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I've just seen one of these in my garden probing with it's long beak. Very unusual, must be the frozen ground and low temperatures forced it here  to look for food. 


  • ObelixxObelixx Vendée, Western FrancePosts: 25,361
    Lucky you.  They're usually very shy and I believe are now a protected species in Belgium.  Our farmer neighbours in Belgium said we had them along a stream which was our boundary between their paddock and ours but I never saw one.
    "We don't stop playing because we grow old; we grow old because we stop playing." - George Bernard Shaw
  • FireFire LondonPosts: 9,583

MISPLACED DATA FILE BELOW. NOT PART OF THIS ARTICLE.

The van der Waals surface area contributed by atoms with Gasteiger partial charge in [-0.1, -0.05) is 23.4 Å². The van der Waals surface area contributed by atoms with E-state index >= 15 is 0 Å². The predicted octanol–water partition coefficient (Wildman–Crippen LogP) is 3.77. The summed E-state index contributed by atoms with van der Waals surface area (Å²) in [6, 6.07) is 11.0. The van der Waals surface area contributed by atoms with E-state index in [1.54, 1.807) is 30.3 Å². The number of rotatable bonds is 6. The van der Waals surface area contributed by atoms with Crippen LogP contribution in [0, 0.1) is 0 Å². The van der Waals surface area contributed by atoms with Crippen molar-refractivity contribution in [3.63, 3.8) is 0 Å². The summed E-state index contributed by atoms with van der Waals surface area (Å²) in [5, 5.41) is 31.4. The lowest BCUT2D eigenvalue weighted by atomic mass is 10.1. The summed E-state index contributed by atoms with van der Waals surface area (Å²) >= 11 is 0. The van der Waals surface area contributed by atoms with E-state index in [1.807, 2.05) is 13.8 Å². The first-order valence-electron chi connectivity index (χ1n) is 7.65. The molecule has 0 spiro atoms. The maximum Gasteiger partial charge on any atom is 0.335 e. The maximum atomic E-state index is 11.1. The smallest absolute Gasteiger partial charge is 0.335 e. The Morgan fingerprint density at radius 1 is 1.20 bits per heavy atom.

• Hostafan1Hostafan1 Posts: 28,160
    edited 13 February
    We have resident snipe on / around the lake.
    The previous owner used to charge folk to come and try to shoot them.
  • nick615nick615 SW IrelandPosts: 743
    As soon as autumn comes and the fields become wet, the snipe arrive by the dozen and it's impossible to walk a field with the dog without putting up at least six.  For the sad individuals who need to kill things for entertainment, the snipe is a 'fun' target because it zigzags in flight every 20-25 metres and requires greater skill to shoot.  I've never discovered why they fly at night but we hear them calling at all hours.  (SW Ireland)
  • Blue OnionBlue Onion Posts: 2,669
    Haha.. I've been on many a snipe hunt as a child at various summer camps.  Some of the counselors would occasionally catch one, but they escaped before us campers ever got a good look.  Usually out through a hole in the bottom of the paper bag supplied to everyone.  
    Utah, USA.
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